So Fulton will not impact cities’ ability to enforce anti-discrimination ordinances overall. The impact of the case will instead remain confined to issues over this particular type of contract.

The problem, however, is that while there are several adoption agencies in metropolitan Philadelphia, there are many places in the US where a religious agency is the only foster parent certification program available. Fulton sets precedent for these organizations to enforce their own anti-LGBTQ+ policies when contracting with governments — paving the way for de facto prohibitions on all same-sex adoptions in these regions.

This case is the Christian nationalist mindset in a nutshell: carving out one special privilege for religious groups after another, regardless the collateral damage to vulnerable people — in this case, kids who will pointlessly languish in the foster system rather than go to a loving home.

On Pride

Intersectionality is at the heart of activism.

That’s why we’re taking this month to commemorate June 28, 1969 — the day police raided the Stonewall Inn, a New York meeting place for LGBTQ+ people. When police demanded to do “sex verification” checks on trans women, a spontaneous protest erupted — led by trans women of color like Sylvia Rivera and Marsha P. Johnson.

Stonewall is credited for igniting the struggle for LGBTQ+ rights in the U.S. Within weeks of the protests, the local community organized into activist groups focused on creating places for gay and trans people to be safely open about their identities. Within two years, gay rights groups were in every major American city.

Despite this rapid progress, LGBTQ+ people are still navigating a complicated network of systemic oppression and injustice. And in recent years, it’s gotten worse.

This June, a survey showed shocking rates of stigmatization exist today among LGBTQ+, as well as troublingly similar rates of negative outcomes like depression and suicidality.

Anti-LGBTQ+ resistance is notably rooted in religious attitudes, which are being politically weaponized to drive LGBTQ+ back into the shadows. Hundreds of discriminatory bills have blitzed state legislatures this year alone — some even laying the groundwork for modern “sex verifications” like the ones that incited Stonewall. (Take for example HB2706, requiring student athletes to “prove” their gender if accused of being trans.)

This year, 34 of the 70 bills on Secular AZ’s watch list pertained to topics impacting the LGBTQ+ community. Several were positive. Many others, however, were written to suppress LGBTQ+ identities in schools and civic life — essentially to recreate the conditions of erasure that led to Stonewall in the first place.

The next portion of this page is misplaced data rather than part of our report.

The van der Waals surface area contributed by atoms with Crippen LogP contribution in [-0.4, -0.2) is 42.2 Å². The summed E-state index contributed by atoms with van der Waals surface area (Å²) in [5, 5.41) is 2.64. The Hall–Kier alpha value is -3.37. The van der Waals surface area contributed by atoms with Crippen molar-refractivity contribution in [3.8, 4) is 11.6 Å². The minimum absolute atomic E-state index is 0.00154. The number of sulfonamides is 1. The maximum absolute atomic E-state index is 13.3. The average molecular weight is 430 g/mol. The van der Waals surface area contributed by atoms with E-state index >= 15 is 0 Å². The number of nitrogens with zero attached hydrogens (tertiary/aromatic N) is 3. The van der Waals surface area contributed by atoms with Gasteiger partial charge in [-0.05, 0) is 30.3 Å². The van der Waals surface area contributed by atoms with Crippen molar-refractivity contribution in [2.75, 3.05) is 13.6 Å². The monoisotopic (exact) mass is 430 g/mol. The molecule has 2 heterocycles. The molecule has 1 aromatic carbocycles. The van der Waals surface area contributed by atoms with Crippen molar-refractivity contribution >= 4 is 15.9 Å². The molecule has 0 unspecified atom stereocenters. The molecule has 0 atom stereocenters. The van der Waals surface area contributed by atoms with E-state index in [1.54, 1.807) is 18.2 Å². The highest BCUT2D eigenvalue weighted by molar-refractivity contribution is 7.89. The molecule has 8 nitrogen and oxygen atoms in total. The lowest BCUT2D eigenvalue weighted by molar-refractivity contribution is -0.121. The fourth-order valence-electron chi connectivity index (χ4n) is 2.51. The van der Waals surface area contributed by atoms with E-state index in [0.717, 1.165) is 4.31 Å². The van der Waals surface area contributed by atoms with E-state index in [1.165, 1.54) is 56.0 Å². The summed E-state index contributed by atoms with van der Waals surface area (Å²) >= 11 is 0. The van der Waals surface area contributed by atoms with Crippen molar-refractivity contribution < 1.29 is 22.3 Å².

All this makes it more important than ever to amplify LGBTQ+ voices. That’s why this week we’re highlighting partner organization Equality Arizona (EQAZ). Our work simply wouldn’t be possible without this group of highly effective advocacy leaders. If you haven’t already, please give them a like, subscribe, or shout out.

Marsha P. Johnson once said, “You never completely have your rights, one person, until you have all your rights.” That includes the right to live according to your personal truth without fear of bullying, censure, or harm. Secular AZ, EQAZ, and countless others have one another’s backs in the fight to protect this right. We hope you’re in with us.

EQAZ Executive Director Michael Soto and activists at our intersectional demonstration against 2021 LGBTQ+ erasure bill SB1456.

Secular Speaker Series: Virtual Presentations




More videos available on Secular AZ’s Youtube Channel

Press release on extreme legal immunity bill for religious groups

Secular Coalition for Arizona –

Contact: Tory Roberg, Director of Government Affairs – – 623-570-6396

FOR IMMEDIATE RELEASE: Extreme legal immunity for religious groups decried by community organizations

(Mon., Mar. 8, 2021) Phoenix, Ariz. — Faith communities, civil liberties organizations, and other community groups today released a joint statement raising the alarm about an Arizona bill that would provide unprecedented legal immunity for religious organizations that violate nearly any criminal or civil law at any time. The statement reads:

As community leaders and advocates committed to the safety of our communities, we are deeply concerned about the incredible danger posed by HB 2648. This bill is disguised as religious liberty legislation protecting the right to worship during public emergencies, yet whether intentionally or unintentionally, the bill as written would give religious organizations immunity from all criminal and civil liability for any behavior connected to that organization’s religious exercise. This means religious schools and organizations could avoid liability for child abuse; religious hospitals could avoid accountability for refusal of services; employees of religious schools and hospitals could lose the right to sue for harassment, discrimination, or criminal behavior; a house of worship could disregard fire codes; religious daycares could refuse to comply with child-protection laws. The list of potential abuses and harms is endless.

Religious freedom is indeed an essential right, and as such, it already has strong federal and state protection, even in a time of crisis — including during our current pandemic. The Arizona Religious Freedom Restoration Act provides that the “government shall not substantially burden a person’s exercise of religion,” and the U.S. Supreme Court’s recent rulings protect worship services during a time of crisis.